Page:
In 2013, the U.S Supreme Court declared that the 1996 federal Defense of Marriage Act (DOMA) was unconstitutional, clearing the way for married same-sex couples to be treated equally under federal law. As of September 2013, same-sex couples can marry in California, Connecticut, Delaware, Iowa, Maine, Maryland, Massachusetts, Minnesota, New Hampshire, New York, Rhode Island, Vermont and Washington, as well as Washington, DC. Other states could be added in the years ahead, either as a result of state legislation or court decisions.
Following the Supreme Court's DOMA ruling, the Internal Revenue Service said that all legally married same-sex couples can file joint federal income-tax returns, even if they have moved to a state that doesn't recognize their marriage. Same-sex couples can also file joint state-tax returns if they live in a state that recognizes their union, but they will likely have to go to the trouble of filing separate state-tax returns if they live in other states.
Meanwhile, the Social Security Administration (SSA) is studying how the DOMA ruling affects spousal retirement and survivor benefits. The SSA is already paying spousal benefits if couples were married in a state that permits same-sex marriage and they still live in one of those states. What about married couples who live in states that don't permit same-sex marriage? The agency has urged these couples to apply if they want to begin benefits. The agency's rationale: If same-sex couples are ultimately found eligible, they should be able to receive benefits retroactive to their filing date.
Still, even with all the recent changes, same-sex couples need to be careful about financial and estate planning. This is especially true if family members don't approve of their relationship or if they live in a state that doesn't recognize same-sex marriage. Here are some pointers you might discuss with your legal and financial advisors.
- Both you and your spouse ought to have wills. If there is no will, there's a risk property subject to probate may go to blood relatives—and not to your spouse—if you live in a state that doesn't recognize your marriage. Even if you both have wills, they could be challenged by hostile family members, which is why you might also explore other arrangements.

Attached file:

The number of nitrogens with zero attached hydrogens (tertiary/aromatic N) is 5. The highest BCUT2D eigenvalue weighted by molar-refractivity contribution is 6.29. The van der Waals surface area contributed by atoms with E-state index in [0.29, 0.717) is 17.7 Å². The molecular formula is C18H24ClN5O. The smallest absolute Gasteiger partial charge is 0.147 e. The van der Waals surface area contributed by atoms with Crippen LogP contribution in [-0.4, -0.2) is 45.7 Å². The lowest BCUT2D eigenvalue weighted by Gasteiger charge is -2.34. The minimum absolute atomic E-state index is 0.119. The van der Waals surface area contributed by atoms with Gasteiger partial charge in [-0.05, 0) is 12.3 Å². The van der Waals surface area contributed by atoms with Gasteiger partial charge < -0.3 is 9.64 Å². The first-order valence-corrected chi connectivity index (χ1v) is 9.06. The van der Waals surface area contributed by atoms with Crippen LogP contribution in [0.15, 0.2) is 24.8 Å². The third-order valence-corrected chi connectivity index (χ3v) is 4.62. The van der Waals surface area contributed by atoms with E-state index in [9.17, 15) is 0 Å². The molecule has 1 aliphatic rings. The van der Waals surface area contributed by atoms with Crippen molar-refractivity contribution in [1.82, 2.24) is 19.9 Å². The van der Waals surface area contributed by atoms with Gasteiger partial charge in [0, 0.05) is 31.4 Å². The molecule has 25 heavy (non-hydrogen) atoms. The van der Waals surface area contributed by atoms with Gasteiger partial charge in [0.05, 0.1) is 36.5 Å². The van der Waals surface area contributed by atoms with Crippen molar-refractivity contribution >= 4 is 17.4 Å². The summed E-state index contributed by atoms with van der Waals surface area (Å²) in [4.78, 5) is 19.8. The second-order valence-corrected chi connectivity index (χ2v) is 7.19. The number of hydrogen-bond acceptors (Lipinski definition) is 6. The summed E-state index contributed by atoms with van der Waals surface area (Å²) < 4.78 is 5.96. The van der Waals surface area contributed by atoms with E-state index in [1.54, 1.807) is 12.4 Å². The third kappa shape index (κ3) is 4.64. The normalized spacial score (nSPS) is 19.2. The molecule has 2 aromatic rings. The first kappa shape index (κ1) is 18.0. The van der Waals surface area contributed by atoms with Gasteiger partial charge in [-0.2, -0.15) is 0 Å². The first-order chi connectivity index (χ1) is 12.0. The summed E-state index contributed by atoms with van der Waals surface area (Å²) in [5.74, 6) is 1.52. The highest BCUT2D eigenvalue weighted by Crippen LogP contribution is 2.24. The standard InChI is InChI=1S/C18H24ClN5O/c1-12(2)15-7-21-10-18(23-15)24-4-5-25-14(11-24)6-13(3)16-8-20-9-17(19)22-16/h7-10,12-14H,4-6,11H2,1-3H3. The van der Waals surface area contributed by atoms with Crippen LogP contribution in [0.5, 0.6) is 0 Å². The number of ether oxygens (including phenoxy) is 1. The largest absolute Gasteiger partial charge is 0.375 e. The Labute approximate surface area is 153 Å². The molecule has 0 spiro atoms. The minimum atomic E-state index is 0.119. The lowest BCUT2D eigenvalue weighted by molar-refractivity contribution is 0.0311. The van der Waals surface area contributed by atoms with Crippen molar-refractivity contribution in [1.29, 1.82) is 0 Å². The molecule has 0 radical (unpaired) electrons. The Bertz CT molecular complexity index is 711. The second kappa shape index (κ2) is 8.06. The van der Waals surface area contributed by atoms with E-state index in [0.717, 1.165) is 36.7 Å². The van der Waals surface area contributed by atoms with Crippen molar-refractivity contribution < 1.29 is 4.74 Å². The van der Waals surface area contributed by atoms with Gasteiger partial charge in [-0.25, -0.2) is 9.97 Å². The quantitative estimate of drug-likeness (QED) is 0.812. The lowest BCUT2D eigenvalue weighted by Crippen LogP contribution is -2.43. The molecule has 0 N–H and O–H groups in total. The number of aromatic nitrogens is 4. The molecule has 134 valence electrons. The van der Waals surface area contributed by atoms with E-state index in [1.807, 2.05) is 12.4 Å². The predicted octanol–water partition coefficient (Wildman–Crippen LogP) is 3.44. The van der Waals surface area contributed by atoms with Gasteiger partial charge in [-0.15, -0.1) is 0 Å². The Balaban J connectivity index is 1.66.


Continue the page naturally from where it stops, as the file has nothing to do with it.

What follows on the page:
- Same-sex couples may want to own some assets jointly with right of survivorship, including investments, bank accounts and their home. If assets are titled this way, when one spouse dies, the other should automatically become sole owner, even if the deceased's family members try to claim the property. Keep in mind that unraveling joint ownership can be a hassle if the relationship ends. It can also interfere with some estate-planning techniques.
- You can pass property directly to your spouse by naming him or her as beneficiary of your retirement accounts and life-insurance policies. Until the SSA makes a final ruling, your spouse may not be eligible for Social Security survivor benefits, so life insurance could help fill the financial gap.
- You may want to set up one or more trusts. Perhaps the simplest trust is a revocable living trust. As long as you are alive, you control the assets and you can modify or revoke the trust at any time. You can be your own trustee. But you might also name your spouse to serve in this capacity if you become incapacitated. Unlike assets bequeathed in a will, assets in a living trust avoid legal review by the probate court and instead go directly to the named beneficiaries, so it is harder for others to challenge these arrangements.
- Through careful use of joint ownership, beneficiary designations, wills and trust arrangements, you should be able to ensure your assets pass to your spouse. But this doesn't mean you will avoid estate taxes. While married same-sex couples can leave assets to each other free of federal-estate taxes, a surviving spouse may—depending on state law—still face state estate taxes. And as with all couples, after you both die, your heirs could be hit with both federal and state estate taxes.
- For couples living in states that don't recognize same-sex marriage, divorce could prove especially problematic. If you plan to marry but will live in a state where same-sex marriage isn't legal, consider consulting a qualified attorney first.
- If you have children and one spouse dies, parental rights typically extend to the surviving spouse. But you should check with a qualified attorney if you live in a state that doesn't recognize same-sex marriage, especially if the state doesn't allow second-parent adoptions. As a precaution, in the adopting or biological parent's will, you might name the other spouse as guardian, with a backup guardian listed in case you both die prematurely. Similarly, if you live in a state where second-parent adoption isn't available, you might ask an attorney what precautionary steps you might take to ensure you both have custody rights if your relationship ends.
- Another document you may want: a durable power of attorney. This document gives your spouse the power to manage your financial affairs, even if you become incompetent or incapacitated. You may also want an advance health-care directive, also known as a living will, to state what type of medical treatment you want, or don't want, if you are too ill to direct your own care. In addition, you will likely want to draw up a durable power of attorney for health care. That will give your spouse the authority to make health-care decisions, including end-of-life decisions, on your behalf in case you can't make them yourself.
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